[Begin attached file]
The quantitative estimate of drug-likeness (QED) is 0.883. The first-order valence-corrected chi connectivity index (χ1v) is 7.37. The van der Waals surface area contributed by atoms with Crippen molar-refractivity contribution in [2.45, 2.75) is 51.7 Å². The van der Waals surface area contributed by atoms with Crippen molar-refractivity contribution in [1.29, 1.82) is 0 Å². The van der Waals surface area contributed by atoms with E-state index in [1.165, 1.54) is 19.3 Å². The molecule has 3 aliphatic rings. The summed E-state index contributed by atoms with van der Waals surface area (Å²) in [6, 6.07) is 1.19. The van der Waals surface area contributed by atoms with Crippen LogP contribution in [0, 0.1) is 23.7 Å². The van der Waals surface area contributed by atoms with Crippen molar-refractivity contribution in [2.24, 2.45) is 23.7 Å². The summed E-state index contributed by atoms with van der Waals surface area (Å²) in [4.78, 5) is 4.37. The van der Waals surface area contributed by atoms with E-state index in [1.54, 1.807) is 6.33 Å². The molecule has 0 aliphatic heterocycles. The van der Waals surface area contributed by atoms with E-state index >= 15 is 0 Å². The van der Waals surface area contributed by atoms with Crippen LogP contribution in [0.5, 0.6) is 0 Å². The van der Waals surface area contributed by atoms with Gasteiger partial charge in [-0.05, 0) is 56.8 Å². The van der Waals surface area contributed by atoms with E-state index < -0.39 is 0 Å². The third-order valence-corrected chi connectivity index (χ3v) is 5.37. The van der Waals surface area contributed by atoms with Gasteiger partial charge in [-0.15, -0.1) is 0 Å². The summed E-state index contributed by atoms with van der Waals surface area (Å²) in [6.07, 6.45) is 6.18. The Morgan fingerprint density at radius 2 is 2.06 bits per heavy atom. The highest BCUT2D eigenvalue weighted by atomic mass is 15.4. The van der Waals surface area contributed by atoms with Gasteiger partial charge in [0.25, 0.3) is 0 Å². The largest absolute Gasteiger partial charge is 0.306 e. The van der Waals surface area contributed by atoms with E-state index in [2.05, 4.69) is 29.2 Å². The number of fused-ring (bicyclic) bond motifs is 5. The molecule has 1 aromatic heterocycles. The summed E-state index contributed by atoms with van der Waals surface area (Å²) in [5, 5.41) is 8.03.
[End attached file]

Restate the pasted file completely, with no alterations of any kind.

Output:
The quantitative estimate of drug-likeness (QED) is 0.883. The first-order valence-corrected chi connectivity index (χ1v) is 7.37. The van der Waals surface area contributed by atoms with Crippen molar-refractivity contribution in [2.45, 2.75) is 51.7 Å². The van der Waals surface area contributed by atoms with Crippen molar-refractivity contribution in [1.29, 1.82) is 0 Å². The van der Waals surface area contributed by atoms with E-state index in [1.165, 1.54) is 19.3 Å². The molecule has 3 aliphatic rings. The summed E-state index contributed by atoms with van der Waals surface area (Å²) in [6, 6.07) is 1.19. The van der Waals surface area contributed by atoms with Crippen LogP contribution in [0, 0.1) is 23.7 Å². The van der Waals surface area contributed by atoms with Crippen molar-refractivity contribution in [2.24, 2.45) is 23.7 Å². The summed E-state index contributed by atoms with van der Waals surface area (Å²) in [4.78, 5) is 4.37. The van der Waals surface area contributed by atoms with E-state index in [1.54, 1.807) is 6.33 Å². The molecule has 0 aliphatic heterocycles. The van der Waals surface area contributed by atoms with E-state index >= 15 is 0 Å². The van der Waals surface area contributed by atoms with Crippen LogP contribution in [0.5, 0.6) is 0 Å². The van der Waals surface area contributed by atoms with Gasteiger partial charge in [-0.05, 0) is 56.8 Å². The van der Waals surface area contributed by atoms with E-state index < -0.39 is 0 Å². The third-order valence-corrected chi connectivity index (χ3v) is 5.37. The van der Waals surface area contributed by atoms with Gasteiger partial charge in [-0.15, -0.1) is 0 Å². The summed E-state index contributed by atoms with van der Waals surface area (Å²) in [6.07, 6.45) is 6.18. The Morgan fingerprint density at radius 2 is 2.06 bits per heavy atom. The highest BCUT2D eigenvalue weighted by atomic mass is 15.4. The van der Waals surface area contributed by atoms with Gasteiger partial charge in [0.25, 0.3) is 0 Å². The largest absolute Gasteiger partial charge is 0.306 e. The van der Waals surface area contributed by atoms with E-state index in [2.05, 4.69) is 29.2 Å². The number of fused-ring (bicyclic) bond motifs is 5. The molecule has 1 aromatic heterocycles. The summed E-state index contributed by atoms with van der Waals surface area (Å²) in [5, 5.41) is 8.03.